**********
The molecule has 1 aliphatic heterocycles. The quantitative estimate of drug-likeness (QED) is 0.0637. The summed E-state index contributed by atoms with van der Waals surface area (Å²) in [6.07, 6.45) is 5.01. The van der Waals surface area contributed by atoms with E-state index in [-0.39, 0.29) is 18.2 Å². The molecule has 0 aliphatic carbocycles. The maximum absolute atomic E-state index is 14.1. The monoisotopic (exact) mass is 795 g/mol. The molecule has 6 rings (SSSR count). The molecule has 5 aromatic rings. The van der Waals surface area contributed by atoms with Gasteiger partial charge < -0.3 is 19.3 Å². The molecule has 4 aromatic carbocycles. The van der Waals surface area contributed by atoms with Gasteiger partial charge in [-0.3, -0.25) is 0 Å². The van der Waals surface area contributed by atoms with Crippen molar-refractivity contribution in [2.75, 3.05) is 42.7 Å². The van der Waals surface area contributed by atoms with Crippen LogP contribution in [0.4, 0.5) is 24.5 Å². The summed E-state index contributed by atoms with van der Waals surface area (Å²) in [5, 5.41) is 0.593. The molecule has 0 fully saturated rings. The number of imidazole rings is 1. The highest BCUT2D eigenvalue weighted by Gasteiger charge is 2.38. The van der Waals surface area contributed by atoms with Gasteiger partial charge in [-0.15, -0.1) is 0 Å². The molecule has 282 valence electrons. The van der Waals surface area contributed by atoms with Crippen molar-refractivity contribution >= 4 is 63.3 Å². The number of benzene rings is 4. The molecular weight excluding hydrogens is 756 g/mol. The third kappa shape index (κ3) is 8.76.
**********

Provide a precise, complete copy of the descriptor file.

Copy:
The molecule has 1 aliphatic heterocycles. The quantitative estimate of drug-likeness (QED) is 0.0637. The summed E-state index contributed by atoms with van der Waals surface area (Å²) in [6.07, 6.45) is 5.01. The van der Waals surface area contributed by atoms with E-state index in [-0.39, 0.29) is 18.2 Å². The molecule has 0 aliphatic carbocycles. The maximum absolute atomic E-state index is 14.1. The monoisotopic (exact) mass is 795 g/mol. The molecule has 6 rings (SSSR count). The molecule has 5 aromatic rings. The van der Waals surface area contributed by atoms with Gasteiger partial charge < -0.3 is 19.3 Å². The molecule has 4 aromatic carbocycles. The van der Waals surface area contributed by atoms with Gasteiger partial charge in [-0.3, -0.25) is 0 Å². The van der Waals surface area contributed by atoms with Crippen molar-refractivity contribution in [2.75, 3.05) is 42.7 Å². The van der Waals surface area contributed by atoms with Crippen LogP contribution in [0.4, 0.5) is 24.5 Å². The summed E-state index contributed by atoms with van der Waals surface area (Å²) in [5, 5.41) is 0.593. The molecule has 0 fully saturated rings. The number of imidazole rings is 1. The highest BCUT2D eigenvalue weighted by Gasteiger charge is 2.38. The van der Waals surface area contributed by atoms with Gasteiger partial charge in [-0.15, -0.1) is 0 Å². The molecule has 282 valence electrons. The van der Waals surface area contributed by atoms with Crippen molar-refractivity contribution >= 4 is 63.3 Å². The number of benzene rings is 4. The molecular weight excluding hydrogens is 756 g/mol. The third kappa shape index (κ3) is 8.76.